Title

Seasonality as a Mediator of Range Use and Feeding Behavior on the Parasite Richness of the Saddleback Tamarins

Presenter Information

Krista Banda

Document Type

Oral Presentation

Location

SURC Ballroom B/C/D

Start Date

21-5-2015

End Date

21-5-2015

Keywords

Seasonality, Parasites, Primates

Abstract

This study aims to investigate which intestinal parasites are found in the Peruvian Amazon’s tamarins and how seasonality influences parasite richness and prevalence. Previous studies have shown a positive trend between moist environments and numbers of intestinal parasite. The mantled howler monkeys of Costa Rica living in La Selva, a wetter habitat, had greater intestinal parasite infections than their counterparts at La Pacifica, a drier habitat. Unlike howler monkeys, tamarins are smaller primates and must engage in a foraging strategy called traplining that requires them to gather small amounts of food in many places along a long route. Tamarins have large home ranges, between 30 to 120 hectares, relative to their body size. Peruvian seasonal changes may inhibit range use and feeding ecologies. It can affect what vegetation is available and the density of insects found in a given habitat. This study focuses on the degree to which seasonality mediates the relationships between feeding behavior and parasite richness found in saddleback tamarins in the Los Amigos Field Site in Puerto Maldonado, Peru. Fecal samples will be collected in collaboration with Field Projects International from the populations, n=4, and labeled with their individual ID number, sex, approximate age, date of collection, time of collection, and collector. I will follow groups of tamarins noting the feeding behaviors along with their global positioning system (GPS) coordinates. Fecal samples will be collected, read, and analyzed using fecal flotation, fecal sedimentation, and polymerase chain reaction (PCR) in the Parker Lab in the University of Missouri-St. Louis.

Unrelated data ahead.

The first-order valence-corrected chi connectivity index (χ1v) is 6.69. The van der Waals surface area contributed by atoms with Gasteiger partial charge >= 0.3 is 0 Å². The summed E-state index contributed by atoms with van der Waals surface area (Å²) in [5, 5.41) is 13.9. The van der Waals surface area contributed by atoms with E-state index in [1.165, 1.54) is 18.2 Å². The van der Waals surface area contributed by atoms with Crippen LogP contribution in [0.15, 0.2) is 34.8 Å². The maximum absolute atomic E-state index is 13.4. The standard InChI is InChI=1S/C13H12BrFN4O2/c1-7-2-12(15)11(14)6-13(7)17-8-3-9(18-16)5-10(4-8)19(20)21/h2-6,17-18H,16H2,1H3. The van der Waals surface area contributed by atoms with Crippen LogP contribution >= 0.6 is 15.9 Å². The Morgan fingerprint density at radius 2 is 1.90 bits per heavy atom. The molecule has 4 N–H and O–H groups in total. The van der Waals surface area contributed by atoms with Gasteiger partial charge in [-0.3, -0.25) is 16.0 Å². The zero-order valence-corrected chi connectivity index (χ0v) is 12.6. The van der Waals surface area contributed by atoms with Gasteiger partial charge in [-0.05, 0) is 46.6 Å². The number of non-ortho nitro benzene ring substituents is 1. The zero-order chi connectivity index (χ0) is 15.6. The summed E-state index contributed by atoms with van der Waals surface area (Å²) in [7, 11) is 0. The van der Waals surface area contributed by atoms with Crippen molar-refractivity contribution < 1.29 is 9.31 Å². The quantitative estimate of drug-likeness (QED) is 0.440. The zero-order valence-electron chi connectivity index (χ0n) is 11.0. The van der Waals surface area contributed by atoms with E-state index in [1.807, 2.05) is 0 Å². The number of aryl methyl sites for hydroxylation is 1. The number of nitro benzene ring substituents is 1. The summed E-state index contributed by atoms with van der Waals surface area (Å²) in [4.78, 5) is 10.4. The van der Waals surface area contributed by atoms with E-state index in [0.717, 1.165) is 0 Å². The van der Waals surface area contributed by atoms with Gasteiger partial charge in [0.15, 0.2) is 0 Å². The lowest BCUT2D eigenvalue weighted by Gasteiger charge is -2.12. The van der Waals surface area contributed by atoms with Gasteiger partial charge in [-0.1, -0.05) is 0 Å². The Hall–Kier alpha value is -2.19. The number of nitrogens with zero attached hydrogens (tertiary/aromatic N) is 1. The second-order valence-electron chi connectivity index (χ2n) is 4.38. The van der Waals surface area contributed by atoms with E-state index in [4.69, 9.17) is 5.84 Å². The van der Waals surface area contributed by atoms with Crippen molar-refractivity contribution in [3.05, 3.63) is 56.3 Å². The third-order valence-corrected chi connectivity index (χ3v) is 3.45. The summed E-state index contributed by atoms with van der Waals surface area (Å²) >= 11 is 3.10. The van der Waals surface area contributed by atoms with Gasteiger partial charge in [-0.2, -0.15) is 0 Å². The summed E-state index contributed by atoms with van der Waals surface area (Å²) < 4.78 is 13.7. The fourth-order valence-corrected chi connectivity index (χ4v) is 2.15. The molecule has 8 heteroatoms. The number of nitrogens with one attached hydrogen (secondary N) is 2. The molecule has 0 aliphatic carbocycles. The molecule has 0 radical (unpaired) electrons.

Poster Number

35

Faculty Mentor(s)

Gabrielle Stryker

Department/Program

Primate Behavior & Ecology

Additional Mentoring Department

Biological Sciences

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May 21st, 8:30 AM May 21st, 11:00 AM

Seasonality as a Mediator of Range Use and Feeding Behavior on the Parasite Richness of the Saddleback Tamarins

SURC Ballroom B/C/D

This study aims to investigate which intestinal parasites are found in the Peruvian Amazon’s tamarins and how seasonality influences parasite richness and prevalence. Previous studies have shown a positive trend between moist environments and numbers of intestinal parasite. The mantled howler monkeys of Costa Rica living in La Selva, a wetter habitat, had greater intestinal parasite infections than their counterparts at La Pacifica, a drier habitat. Unlike howler monkeys, tamarins are smaller primates and must engage in a foraging strategy called traplining that requires them to gather small amounts of food in many places along a long route. Tamarins have large home ranges, between 30 to 120 hectares, relative to their body size. Peruvian seasonal changes may inhibit range use and feeding ecologies. It can affect what vegetation is available and the density of insects found in a given habitat. This study focuses on the degree to which seasonality mediates the relationships between feeding behavior and parasite richness found in saddleback tamarins in the Los Amigos Field Site in Puerto Maldonado, Peru. Fecal samples will be collected in collaboration with Field Projects International from the populations, n=4, and labeled with their individual ID number, sex, approximate age, date of collection, time of collection, and collector. I will follow groups of tamarins noting the feeding behaviors along with their global positioning system (GPS) coordinates. Fecal samples will be collected, read, and analyzed using fecal flotation, fecal sedimentation, and polymerase chain reaction (PCR) in the Parker Lab in the University of Missouri-St. Louis.